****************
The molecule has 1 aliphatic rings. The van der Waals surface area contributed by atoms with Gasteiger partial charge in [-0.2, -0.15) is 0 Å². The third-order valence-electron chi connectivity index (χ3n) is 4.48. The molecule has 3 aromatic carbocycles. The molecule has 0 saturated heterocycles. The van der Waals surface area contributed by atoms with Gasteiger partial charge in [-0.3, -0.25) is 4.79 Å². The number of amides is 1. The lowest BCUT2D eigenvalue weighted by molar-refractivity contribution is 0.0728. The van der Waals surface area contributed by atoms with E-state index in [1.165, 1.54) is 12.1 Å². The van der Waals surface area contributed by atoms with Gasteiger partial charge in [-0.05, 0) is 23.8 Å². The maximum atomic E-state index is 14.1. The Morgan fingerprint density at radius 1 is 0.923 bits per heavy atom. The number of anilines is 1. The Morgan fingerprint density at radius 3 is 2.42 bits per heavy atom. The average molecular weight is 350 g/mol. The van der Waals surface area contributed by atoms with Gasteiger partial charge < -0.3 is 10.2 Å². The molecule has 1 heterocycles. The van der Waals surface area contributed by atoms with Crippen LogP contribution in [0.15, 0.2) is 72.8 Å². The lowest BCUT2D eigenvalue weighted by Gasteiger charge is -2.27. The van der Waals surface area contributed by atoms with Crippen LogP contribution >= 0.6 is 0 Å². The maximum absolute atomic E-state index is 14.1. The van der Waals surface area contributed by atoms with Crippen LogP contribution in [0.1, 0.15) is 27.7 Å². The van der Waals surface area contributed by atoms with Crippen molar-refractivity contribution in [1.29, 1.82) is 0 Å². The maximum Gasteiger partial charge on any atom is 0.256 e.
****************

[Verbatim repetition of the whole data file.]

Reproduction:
The molecule has 1 aliphatic rings. The van der Waals surface area contributed by atoms with Gasteiger partial charge in [-0.2, -0.15) is 0 Å². The third-order valence-electron chi connectivity index (χ3n) is 4.48. The molecule has 3 aromatic carbocycles. The molecule has 0 saturated heterocycles. The van der Waals surface area contributed by atoms with Gasteiger partial charge in [-0.3, -0.25) is 4.79 Å². The number of amides is 1. The lowest BCUT2D eigenvalue weighted by molar-refractivity contribution is 0.0728. The van der Waals surface area contributed by atoms with E-state index in [1.165, 1.54) is 12.1 Å². The van der Waals surface area contributed by atoms with Gasteiger partial charge in [-0.05, 0) is 23.8 Å². The maximum atomic E-state index is 14.1. The Morgan fingerprint density at radius 1 is 0.923 bits per heavy atom. The number of anilines is 1. The Morgan fingerprint density at radius 3 is 2.42 bits per heavy atom. The average molecular weight is 350 g/mol. The van der Waals surface area contributed by atoms with Gasteiger partial charge < -0.3 is 10.2 Å². The molecule has 1 heterocycles. The van der Waals surface area contributed by atoms with Crippen LogP contribution in [0.15, 0.2) is 72.8 Å². The lowest BCUT2D eigenvalue weighted by Gasteiger charge is -2.27. The van der Waals surface area contributed by atoms with Crippen LogP contribution >= 0.6 is 0 Å². The maximum absolute atomic E-state index is 14.1. The van der Waals surface area contributed by atoms with Crippen LogP contribution in [0.1, 0.15) is 27.7 Å². The van der Waals surface area contributed by atoms with Crippen molar-refractivity contribution in [1.29, 1.82) is 0 Å². The maximum Gasteiger partial charge on any atom is 0.256 e.